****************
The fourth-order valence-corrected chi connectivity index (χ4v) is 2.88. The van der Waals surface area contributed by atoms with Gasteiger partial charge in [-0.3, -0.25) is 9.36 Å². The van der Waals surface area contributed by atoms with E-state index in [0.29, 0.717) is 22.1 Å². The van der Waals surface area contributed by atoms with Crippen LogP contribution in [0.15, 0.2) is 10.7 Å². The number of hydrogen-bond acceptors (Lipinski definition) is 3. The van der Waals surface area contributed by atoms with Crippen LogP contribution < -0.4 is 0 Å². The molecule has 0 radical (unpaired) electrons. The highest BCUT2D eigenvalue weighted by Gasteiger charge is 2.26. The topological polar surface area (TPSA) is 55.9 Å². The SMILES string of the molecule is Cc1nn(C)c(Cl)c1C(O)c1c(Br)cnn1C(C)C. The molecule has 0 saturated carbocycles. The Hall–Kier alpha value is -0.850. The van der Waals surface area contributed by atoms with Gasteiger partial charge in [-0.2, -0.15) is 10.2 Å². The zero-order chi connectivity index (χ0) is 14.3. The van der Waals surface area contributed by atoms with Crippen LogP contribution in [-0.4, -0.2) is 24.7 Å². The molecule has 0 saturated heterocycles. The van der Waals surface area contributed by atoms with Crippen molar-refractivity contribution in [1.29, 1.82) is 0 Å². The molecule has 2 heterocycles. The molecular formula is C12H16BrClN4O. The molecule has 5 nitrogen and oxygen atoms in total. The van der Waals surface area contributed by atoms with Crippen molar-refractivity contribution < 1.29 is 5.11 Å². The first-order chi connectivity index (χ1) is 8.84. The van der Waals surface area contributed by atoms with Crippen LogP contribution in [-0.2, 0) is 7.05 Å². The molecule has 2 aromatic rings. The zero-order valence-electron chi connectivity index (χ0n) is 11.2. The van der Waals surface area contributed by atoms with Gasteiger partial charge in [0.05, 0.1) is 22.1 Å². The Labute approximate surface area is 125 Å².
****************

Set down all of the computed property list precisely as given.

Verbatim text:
The fourth-order valence-corrected chi connectivity index (χ4v) is 2.88. The van der Waals surface area contributed by atoms with Gasteiger partial charge in [-0.3, -0.25) is 9.36 Å². The van der Waals surface area contributed by atoms with E-state index in [0.29, 0.717) is 22.1 Å². The van der Waals surface area contributed by atoms with Crippen LogP contribution in [0.15, 0.2) is 10.7 Å². The number of hydrogen-bond acceptors (Lipinski definition) is 3. The van der Waals surface area contributed by atoms with Crippen LogP contribution < -0.4 is 0 Å². The molecule has 0 radical (unpaired) electrons. The highest BCUT2D eigenvalue weighted by Gasteiger charge is 2.26. The topological polar surface area (TPSA) is 55.9 Å². The SMILES string of the molecule is Cc1nn(C)c(Cl)c1C(O)c1c(Br)cnn1C(C)C. The molecule has 0 saturated carbocycles. The Hall–Kier alpha value is -0.850. The van der Waals surface area contributed by atoms with Gasteiger partial charge in [-0.2, -0.15) is 10.2 Å². The zero-order chi connectivity index (χ0) is 14.3. The van der Waals surface area contributed by atoms with Crippen LogP contribution in [-0.4, -0.2) is 24.7 Å². The molecule has 0 saturated heterocycles. The van der Waals surface area contributed by atoms with Crippen molar-refractivity contribution in [1.29, 1.82) is 0 Å². The molecule has 2 heterocycles. The molecular formula is C12H16BrClN4O. The molecule has 5 nitrogen and oxygen atoms in total. The van der Waals surface area contributed by atoms with Crippen molar-refractivity contribution < 1.29 is 5.11 Å². The first-order chi connectivity index (χ1) is 8.84. The van der Waals surface area contributed by atoms with Crippen LogP contribution in [-0.2, 0) is 7.05 Å². The molecule has 2 aromatic rings. The zero-order valence-electron chi connectivity index (χ0n) is 11.2. The van der Waals surface area contributed by atoms with Gasteiger partial charge in [0.05, 0.1) is 22.1 Å². The Labute approximate surface area is 125 Å².